2.1.1: Let A=[ ], B=[ ! 9 3 5 C = [ !]. and D = [ ] ] . 7 Compute the...
 2.1.2: Let A= [ ]. B = [ = ]. 1 4 5 9 C= H!  nandD= nl Compute the foll...
 2.1.3: Let A = [ ]. B = [ _ ]. C = [J.andD = [ ] Compute the following (i...
 2.1.4: LdA = nlB = [ 1 n 7 3 c = [2 0 S],andD = [ : 4  ] Compute the f...
 2.1.5: Let A= [ 1] [ 1 ,B = C= [ 4 3 ] .and D = [  n ] Compute the foll...
 2.1.6: LetA= 5 6 2 0 ;],andB = [ 1 1 2 3 ] 6 7 . 0 4 Let 03 and /3 be ...
 2.1.7: a) Let A be an n X n matrix and X be an n X 1 column matrix of 1 s....
 2.1.8: LetA be a 3 X 5 matrix, Ba 5 X 2 matrix, Ca 3 X 4 matrix, D a 4 X 2...
 2.1.9: LetA be a 2 X 2 matrix, Ba 2 X 2 matrix, Ca 2 X 3 matrix, D a 3 X 2...
 2.1.10: Let C = AB and D = BA for the following matrices A and B. 3 5] [ ...
 2.1.11: Let R = PQ and S = QP, where P = [ i and Q = [  1 3 3] 4 Determi...
 2.1.12: If A = O 4 , B = 5 O  l , and C = [  ] determine the following el...
 2.1.13: If A B= [ 0 1 1 2] 0 4 , and 3 2 0 2] 7 5 , determine the follo...
 2.1.14: Let A = 3 O , B = 4 l , C = 4 2 0 ] Compute the following products...
 2.1.15: Let A [: 2 !J. B [j} 2 5 p = [ 0 2 ] . Q 6 7 [] (a) Express the ...
 2.1.16: Let A and B be the following matrices. Compute row 2 of the matrix ...
 2.1.17: Let A be a matrix whose third row is all zeros. Let Bbe any matrix ...
 2.1.18: Let D be a matrix whose second column is all zeros. Let C be any ma...
 2.1.19: LetA be an m X r matrix, Ban r X n matrix, and C = AB. Let the colu...
 2.1.20: Let A and B be the following matrices. Use the result of Exercise 1...
 2.1.21: Use the given partitions of A and B below to compute AB. (a) A [ + ...
 2.1.22: Let A [1 2] andB = . For each partition of A given below find all...
 2.1.23: UtA [  ] mdB l  Jl For each partition of B given below find all ...
 2.1.24: Suggest suitable partitions involving zero and identity submatrices...
 2.1.25: State (with a brief explanation) whether the following statements a...
Solutions for Chapter 2.1: Addition, Scalar Multiplication, and Multiplication of Matrices
Full solutions for Linear Algebra with Applications  8th Edition
ISBN: 9781449679545
Solutions for Chapter 2.1: Addition, Scalar Multiplication, and Multiplication of Matrices
Get Full SolutionsThis expansive textbook survival guide covers the following chapters and their solutions. Chapter 2.1: Addition, Scalar Multiplication, and Multiplication of Matrices includes 25 full stepbystep solutions. Linear Algebra with Applications was written by and is associated to the ISBN: 9781449679545. This textbook survival guide was created for the textbook: Linear Algebra with Applications, edition: 8. Since 25 problems in chapter 2.1: Addition, Scalar Multiplication, and Multiplication of Matrices have been answered, more than 9538 students have viewed full stepbystep solutions from this chapter.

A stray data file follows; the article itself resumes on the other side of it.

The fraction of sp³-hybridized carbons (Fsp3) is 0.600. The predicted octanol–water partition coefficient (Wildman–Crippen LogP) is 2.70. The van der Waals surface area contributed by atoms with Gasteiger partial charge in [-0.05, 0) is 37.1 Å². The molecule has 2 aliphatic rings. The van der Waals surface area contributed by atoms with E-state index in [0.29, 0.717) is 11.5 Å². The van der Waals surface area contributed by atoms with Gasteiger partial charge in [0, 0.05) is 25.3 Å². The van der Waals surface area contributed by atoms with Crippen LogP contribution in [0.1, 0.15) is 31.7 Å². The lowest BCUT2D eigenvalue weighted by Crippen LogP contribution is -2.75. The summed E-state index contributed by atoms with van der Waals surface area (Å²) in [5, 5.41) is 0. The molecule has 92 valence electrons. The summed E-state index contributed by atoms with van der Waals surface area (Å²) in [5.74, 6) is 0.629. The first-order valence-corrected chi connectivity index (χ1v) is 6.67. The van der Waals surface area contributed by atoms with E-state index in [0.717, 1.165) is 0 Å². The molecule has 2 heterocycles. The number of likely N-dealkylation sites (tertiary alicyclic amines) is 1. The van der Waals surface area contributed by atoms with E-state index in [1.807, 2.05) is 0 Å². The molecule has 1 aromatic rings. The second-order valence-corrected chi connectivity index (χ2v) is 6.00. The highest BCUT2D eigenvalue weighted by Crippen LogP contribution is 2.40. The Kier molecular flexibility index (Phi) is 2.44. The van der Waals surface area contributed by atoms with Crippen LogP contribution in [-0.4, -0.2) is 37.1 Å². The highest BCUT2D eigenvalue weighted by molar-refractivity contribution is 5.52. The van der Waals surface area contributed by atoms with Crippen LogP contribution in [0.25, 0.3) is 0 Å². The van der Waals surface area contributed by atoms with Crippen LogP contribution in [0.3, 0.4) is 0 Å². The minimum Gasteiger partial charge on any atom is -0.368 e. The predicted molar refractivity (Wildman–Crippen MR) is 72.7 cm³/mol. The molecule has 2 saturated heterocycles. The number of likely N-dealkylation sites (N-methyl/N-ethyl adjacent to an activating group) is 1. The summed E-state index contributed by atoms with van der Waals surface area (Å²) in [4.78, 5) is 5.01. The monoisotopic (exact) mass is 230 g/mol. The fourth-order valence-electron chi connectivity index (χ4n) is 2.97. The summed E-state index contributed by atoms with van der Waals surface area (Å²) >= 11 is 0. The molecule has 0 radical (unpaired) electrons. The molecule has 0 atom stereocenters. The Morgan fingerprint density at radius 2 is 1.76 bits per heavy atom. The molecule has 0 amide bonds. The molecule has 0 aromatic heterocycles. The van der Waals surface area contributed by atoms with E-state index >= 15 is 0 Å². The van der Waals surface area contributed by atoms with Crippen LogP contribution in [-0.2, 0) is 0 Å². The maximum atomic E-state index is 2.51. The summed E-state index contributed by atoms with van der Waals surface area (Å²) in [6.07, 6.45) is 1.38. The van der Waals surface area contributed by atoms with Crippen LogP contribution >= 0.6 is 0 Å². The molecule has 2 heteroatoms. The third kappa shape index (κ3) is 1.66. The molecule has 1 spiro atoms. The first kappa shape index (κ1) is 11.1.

Back substitution.
Upper triangular systems are solved in reverse order Xn to Xl.

Change of basis matrix M.
The old basis vectors v j are combinations L mij Wi of the new basis vectors. The coordinates of CI VI + ... + cnvn = dl wI + ... + dn Wn are related by d = M c. (For n = 2 set VI = mll WI +m21 W2, V2 = m12WI +m22w2.)

Column space C (A) =
space of all combinations of the columns of A.

Commuting matrices AB = BA.
If diagonalizable, they share n eigenvectors.

Covariance matrix:E.
When random variables Xi have mean = average value = 0, their covariances "'£ ij are the averages of XiX j. With means Xi, the matrix :E = mean of (x  x) (x  x) T is positive (semi)definite; :E is diagonal if the Xi are independent.

Determinant IAI = det(A).
Defined by det I = 1, sign reversal for row exchange, and linearity in each row. Then IAI = 0 when A is singular. Also IABI = IAIIBI and

Diagonalizable matrix A.
Must have n independent eigenvectors (in the columns of S; automatic with n different eigenvalues). Then SI AS = A = eigenvalue matrix.

Fast Fourier Transform (FFT).
A factorization of the Fourier matrix Fn into e = log2 n matrices Si times a permutation. Each Si needs only nl2 multiplications, so Fnx and Fn1c can be computed with ne/2 multiplications. Revolutionary.

Least squares solution X.
The vector x that minimizes the error lie 112 solves AT Ax = ATb. Then e = b  Ax is orthogonal to all columns of A.

Left inverse A+.
If A has full column rank n, then A+ = (AT A)I AT has A+ A = In.

Linearly dependent VI, ... , Vn.
A combination other than all Ci = 0 gives L Ci Vi = O.

Norm
IIA II. The ".e 2 norm" of A is the maximum ratio II Ax II/l1x II = O"max· Then II Ax II < IIAllllxll and IIABII < IIAIIIIBII and IIA + BII < IIAII + IIBII. Frobenius norm IIAII} = L La~. The.e 1 and.e oo norms are largest column and row sums of laij I.

Outer product uv T
= column times row = rank one matrix.

Particular solution x p.
Any solution to Ax = b; often x p has free variables = o.

Pascal matrix
Ps = pascal(n) = the symmetric matrix with binomial entries (i1~;2). Ps = PL Pu all contain Pascal's triangle with det = 1 (see Pascal in the index).

Pivot columns of A.
Columns that contain pivots after row reduction. These are not combinations of earlier columns. The pivot columns are a basis for the column space.

Polar decomposition A = Q H.
Orthogonal Q times positive (semi)definite H.

Rayleigh quotient q (x) = X T Ax I x T x for symmetric A: Amin < q (x) < Amax.
Those extremes are reached at the eigenvectors x for Amin(A) and Amax(A).

Stiffness matrix
If x gives the movements of the nodes, K x gives the internal forces. K = ATe A where C has spring constants from Hooke's Law and Ax = stretching.

Vector space V.
Set of vectors such that all combinations cv + d w remain within V. Eight required rules are given in Section 3.1 for scalars c, d and vectors v, w.